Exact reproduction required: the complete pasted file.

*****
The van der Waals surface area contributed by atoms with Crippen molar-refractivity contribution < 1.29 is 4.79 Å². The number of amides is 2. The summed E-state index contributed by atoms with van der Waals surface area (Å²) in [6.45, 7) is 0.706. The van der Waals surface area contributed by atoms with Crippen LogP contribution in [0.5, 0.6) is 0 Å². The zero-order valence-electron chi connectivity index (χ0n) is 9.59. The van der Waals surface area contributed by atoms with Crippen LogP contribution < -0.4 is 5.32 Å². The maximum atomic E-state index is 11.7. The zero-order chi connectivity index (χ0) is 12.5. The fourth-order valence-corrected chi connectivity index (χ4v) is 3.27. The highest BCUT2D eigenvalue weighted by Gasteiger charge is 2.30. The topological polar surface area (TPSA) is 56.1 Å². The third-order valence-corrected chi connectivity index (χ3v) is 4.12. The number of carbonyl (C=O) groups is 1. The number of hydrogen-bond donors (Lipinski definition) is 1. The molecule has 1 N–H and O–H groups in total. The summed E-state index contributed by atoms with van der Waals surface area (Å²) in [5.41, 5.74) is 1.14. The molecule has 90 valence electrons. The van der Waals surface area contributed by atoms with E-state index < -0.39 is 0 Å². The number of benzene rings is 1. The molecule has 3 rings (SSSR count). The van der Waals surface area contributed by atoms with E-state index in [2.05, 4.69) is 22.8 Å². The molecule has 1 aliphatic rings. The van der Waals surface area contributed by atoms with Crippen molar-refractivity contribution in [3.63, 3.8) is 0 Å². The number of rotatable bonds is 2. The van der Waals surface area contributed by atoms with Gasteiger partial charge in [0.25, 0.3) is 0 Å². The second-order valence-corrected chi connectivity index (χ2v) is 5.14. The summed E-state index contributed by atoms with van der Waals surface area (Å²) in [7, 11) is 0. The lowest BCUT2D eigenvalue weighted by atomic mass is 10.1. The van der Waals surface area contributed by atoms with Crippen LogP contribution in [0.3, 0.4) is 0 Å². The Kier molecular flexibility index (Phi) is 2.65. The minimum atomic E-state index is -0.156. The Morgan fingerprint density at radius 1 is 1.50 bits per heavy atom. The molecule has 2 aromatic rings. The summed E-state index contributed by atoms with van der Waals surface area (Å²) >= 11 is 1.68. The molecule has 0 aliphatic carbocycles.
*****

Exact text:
The van der Waals surface area contributed by atoms with Crippen molar-refractivity contribution < 1.29 is 4.79 Å². The number of amides is 2. The summed E-state index contributed by atoms with van der Waals surface area (Å²) in [6.45, 7) is 0.706. The van der Waals surface area contributed by atoms with Crippen LogP contribution in [0.5, 0.6) is 0 Å². The zero-order valence-electron chi connectivity index (χ0n) is 9.59. The van der Waals surface area contributed by atoms with Crippen LogP contribution < -0.4 is 5.32 Å². The maximum atomic E-state index is 11.7. The zero-order chi connectivity index (χ0) is 12.5. The fourth-order valence-corrected chi connectivity index (χ4v) is 3.27. The highest BCUT2D eigenvalue weighted by Gasteiger charge is 2.30. The topological polar surface area (TPSA) is 56.1 Å². The third-order valence-corrected chi connectivity index (χ3v) is 4.12. The number of carbonyl (C=O) groups is 1. The number of hydrogen-bond donors (Lipinski definition) is 1. The molecule has 1 N–H and O–H groups in total. The summed E-state index contributed by atoms with van der Waals surface area (Å²) in [5.41, 5.74) is 1.14. The molecule has 90 valence electrons. The van der Waals surface area contributed by atoms with E-state index < -0.39 is 0 Å². The number of benzene rings is 1. The molecule has 3 rings (SSSR count). The van der Waals surface area contributed by atoms with E-state index in [2.05, 4.69) is 22.8 Å². The molecule has 1 aliphatic rings. The van der Waals surface area contributed by atoms with Crippen molar-refractivity contribution in [3.63, 3.8) is 0 Å². The number of rotatable bonds is 2. The van der Waals surface area contributed by atoms with Gasteiger partial charge in [0.25, 0.3) is 0 Å². The second-order valence-corrected chi connectivity index (χ2v) is 5.14. The summed E-state index contributed by atoms with van der Waals surface area (Å²) in [7, 11) is 0. The lowest BCUT2D eigenvalue weighted by atomic mass is 10.1. The van der Waals surface area contributed by atoms with Crippen LogP contribution in [0.3, 0.4) is 0 Å². The Kier molecular flexibility index (Phi) is 2.65. The minimum atomic E-state index is -0.156. The Morgan fingerprint density at radius 1 is 1.50 bits per heavy atom. The molecule has 2 aromatic rings. The summed E-state index contributed by atoms with van der Waals surface area (Å²) >= 11 is 1.68. The molecule has 0 aliphatic carbocycles.